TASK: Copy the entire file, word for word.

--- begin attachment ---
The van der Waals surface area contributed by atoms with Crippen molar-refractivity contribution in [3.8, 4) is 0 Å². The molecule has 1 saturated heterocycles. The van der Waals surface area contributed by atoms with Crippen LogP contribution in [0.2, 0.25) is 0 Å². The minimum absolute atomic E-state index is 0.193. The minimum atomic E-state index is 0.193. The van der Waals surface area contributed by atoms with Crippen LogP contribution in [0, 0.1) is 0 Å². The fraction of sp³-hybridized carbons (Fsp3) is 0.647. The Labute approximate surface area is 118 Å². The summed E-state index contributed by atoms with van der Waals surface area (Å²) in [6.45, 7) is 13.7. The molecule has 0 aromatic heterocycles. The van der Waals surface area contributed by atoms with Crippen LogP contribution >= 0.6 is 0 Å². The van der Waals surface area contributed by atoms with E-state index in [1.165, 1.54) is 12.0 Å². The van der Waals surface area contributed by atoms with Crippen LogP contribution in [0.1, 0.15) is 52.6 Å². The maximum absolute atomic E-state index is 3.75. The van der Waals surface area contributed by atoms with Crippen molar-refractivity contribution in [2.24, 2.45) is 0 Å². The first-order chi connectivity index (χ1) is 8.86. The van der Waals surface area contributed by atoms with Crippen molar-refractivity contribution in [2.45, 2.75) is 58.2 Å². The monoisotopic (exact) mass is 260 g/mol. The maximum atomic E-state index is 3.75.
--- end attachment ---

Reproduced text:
The van der Waals surface area contributed by atoms with Crippen molar-refractivity contribution in [3.8, 4) is 0 Å². The molecule has 1 saturated heterocycles. The van der Waals surface area contributed by atoms with Crippen LogP contribution in [0.2, 0.25) is 0 Å². The minimum absolute atomic E-state index is 0.193. The minimum atomic E-state index is 0.193. The van der Waals surface area contributed by atoms with Crippen LogP contribution in [0, 0.1) is 0 Å². The fraction of sp³-hybridized carbons (Fsp3) is 0.647. The Labute approximate surface area is 118 Å². The summed E-state index contributed by atoms with van der Waals surface area (Å²) in [6.45, 7) is 13.7. The molecule has 0 aromatic heterocycles. The van der Waals surface area contributed by atoms with Crippen LogP contribution >= 0.6 is 0 Å². The van der Waals surface area contributed by atoms with E-state index in [1.165, 1.54) is 12.0 Å². The van der Waals surface area contributed by atoms with Crippen LogP contribution in [0.1, 0.15) is 52.6 Å². The maximum absolute atomic E-state index is 3.75. The van der Waals surface area contributed by atoms with Crippen molar-refractivity contribution in [2.24, 2.45) is 0 Å². The first-order chi connectivity index (χ1) is 8.86. The van der Waals surface area contributed by atoms with Crippen molar-refractivity contribution in [2.45, 2.75) is 58.2 Å². The monoisotopic (exact) mass is 260 g/mol. The maximum atomic E-state index is 3.75.